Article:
Association of white matter lesions and lacunar infarcts with executive functioning: the SMART-MR study

Mirjam I Geerlings, Auke P A Appelman, Koen L Vincken, Willem P T M Mali, Yolanda van der Graaf et al.
American Journal of Epidemiology 2009 November 1, 170 (9): 1147-55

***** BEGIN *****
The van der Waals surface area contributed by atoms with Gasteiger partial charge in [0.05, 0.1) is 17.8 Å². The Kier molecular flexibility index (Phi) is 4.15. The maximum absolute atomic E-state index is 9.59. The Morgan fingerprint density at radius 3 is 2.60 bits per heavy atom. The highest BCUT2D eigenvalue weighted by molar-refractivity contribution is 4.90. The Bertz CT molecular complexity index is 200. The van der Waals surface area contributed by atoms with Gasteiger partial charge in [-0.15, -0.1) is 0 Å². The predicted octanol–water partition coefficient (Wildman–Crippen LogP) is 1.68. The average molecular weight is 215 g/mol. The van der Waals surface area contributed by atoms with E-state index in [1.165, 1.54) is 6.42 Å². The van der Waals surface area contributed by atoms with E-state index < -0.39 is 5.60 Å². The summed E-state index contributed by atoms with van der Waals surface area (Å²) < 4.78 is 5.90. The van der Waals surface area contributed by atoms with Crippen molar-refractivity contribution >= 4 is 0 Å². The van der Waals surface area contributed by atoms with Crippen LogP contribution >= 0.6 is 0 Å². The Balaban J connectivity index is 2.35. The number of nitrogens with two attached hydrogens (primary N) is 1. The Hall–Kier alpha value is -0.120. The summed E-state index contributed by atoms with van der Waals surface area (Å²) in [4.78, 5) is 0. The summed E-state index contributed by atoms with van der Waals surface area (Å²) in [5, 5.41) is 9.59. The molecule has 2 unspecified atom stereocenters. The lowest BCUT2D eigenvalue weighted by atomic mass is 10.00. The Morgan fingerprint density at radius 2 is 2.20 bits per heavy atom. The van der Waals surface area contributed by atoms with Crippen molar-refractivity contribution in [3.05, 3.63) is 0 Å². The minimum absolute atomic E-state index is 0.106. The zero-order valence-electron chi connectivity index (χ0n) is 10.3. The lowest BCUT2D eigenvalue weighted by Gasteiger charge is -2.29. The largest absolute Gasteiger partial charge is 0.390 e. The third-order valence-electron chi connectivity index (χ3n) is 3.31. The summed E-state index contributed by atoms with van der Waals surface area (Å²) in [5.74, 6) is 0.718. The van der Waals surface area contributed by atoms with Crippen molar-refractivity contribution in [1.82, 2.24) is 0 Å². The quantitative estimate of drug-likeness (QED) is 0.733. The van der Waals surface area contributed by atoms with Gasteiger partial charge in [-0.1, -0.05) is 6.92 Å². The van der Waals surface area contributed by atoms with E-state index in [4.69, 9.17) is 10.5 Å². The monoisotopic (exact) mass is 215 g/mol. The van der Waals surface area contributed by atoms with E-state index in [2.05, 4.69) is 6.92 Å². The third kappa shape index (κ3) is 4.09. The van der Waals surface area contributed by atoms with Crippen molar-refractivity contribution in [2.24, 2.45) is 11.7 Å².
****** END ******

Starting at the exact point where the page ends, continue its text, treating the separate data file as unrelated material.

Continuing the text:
The authors investigated the association of white matter lesions and lacunar infarcts with cognitive performance and whether brain atrophy mediates these associations. Within the Second Manifestations of Arterial Disease-Magnetic Resonance study (2001-2005, the Netherlands), cross-sectional analyses of 522 patients were performed (mean age, 57 years (standard deviation, 10); 76% male). Brain segmentation was used to quantify volumes of brain tissue, cerebrospinal fluid, and white matter lesions. Infarcts were rated visually. Brain volume, ventricular volume, and gray matter volume were divided by intracranial volume to obtain indicators of brain atrophy. Neuropsychological tests assessing executive functioning and memory were performed, and scores were transformed into z scores. The authors used linear regression analyses, adjusted for age, sex, education, intelligence, and vascular risk factors, to investigate the association of white matter lesions and number of lacunar infarcts with cognitive performance. A 1-standard-deviation higher volume of white matter lesions (beta = -0.12, 95% confidence interval: -0.20, -0.04) and the presence of >or=2 lacunar infarcts (beta = -0.48, 95% confidence interval: -0.87, -0.09) were associated with worse executive functioning. These associations remained after adjusting for brain atrophy. Both were not associated with worse memory. Results suggest that subcortical ischemic vascular lesions are associated with decreased executive functioning, but not with memory functioning, independent of brain atrophy.

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